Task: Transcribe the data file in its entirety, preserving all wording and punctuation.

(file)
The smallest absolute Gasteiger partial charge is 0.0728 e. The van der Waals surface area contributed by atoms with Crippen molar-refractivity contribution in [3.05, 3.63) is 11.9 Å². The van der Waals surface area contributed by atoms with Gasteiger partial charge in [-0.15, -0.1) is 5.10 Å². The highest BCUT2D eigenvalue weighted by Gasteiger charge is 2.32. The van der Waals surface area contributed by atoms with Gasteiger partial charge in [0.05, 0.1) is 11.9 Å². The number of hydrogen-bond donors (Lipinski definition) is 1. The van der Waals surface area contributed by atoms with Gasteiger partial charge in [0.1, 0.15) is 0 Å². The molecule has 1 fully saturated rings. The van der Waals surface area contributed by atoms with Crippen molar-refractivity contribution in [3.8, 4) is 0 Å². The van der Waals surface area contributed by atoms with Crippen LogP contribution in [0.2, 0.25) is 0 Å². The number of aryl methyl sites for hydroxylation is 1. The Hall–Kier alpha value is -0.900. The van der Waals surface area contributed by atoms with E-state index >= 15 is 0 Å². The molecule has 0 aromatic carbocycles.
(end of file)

The smallest absolute Gasteiger partial charge is 0.0728 e. The van der Waals surface area contributed by atoms with Crippen molar-refractivity contribution in [3.05, 3.63) is 11.9 Å². The van der Waals surface area contributed by atoms with Gasteiger partial charge in [-0.15, -0.1) is 5.10 Å². The highest BCUT2D eigenvalue weighted by Gasteiger charge is 2.32. The van der Waals surface area contributed by atoms with Gasteiger partial charge in [0.05, 0.1) is 11.9 Å². The number of hydrogen-bond donors (Lipinski definition) is 1. The van der Waals surface area contributed by atoms with Gasteiger partial charge in [0.1, 0.15) is 0 Å². The molecule has 1 fully saturated rings. The van der Waals surface area contributed by atoms with Crippen molar-refractivity contribution in [3.8, 4) is 0 Å². The van der Waals surface area contributed by atoms with Crippen LogP contribution in [0.2, 0.25) is 0 Å². The number of aryl methyl sites for hydroxylation is 1. The Hall–Kier alpha value is -0.900. The van der Waals surface area contributed by atoms with E-state index >= 15 is 0 Å². The molecule has 0 aromatic carbocycles.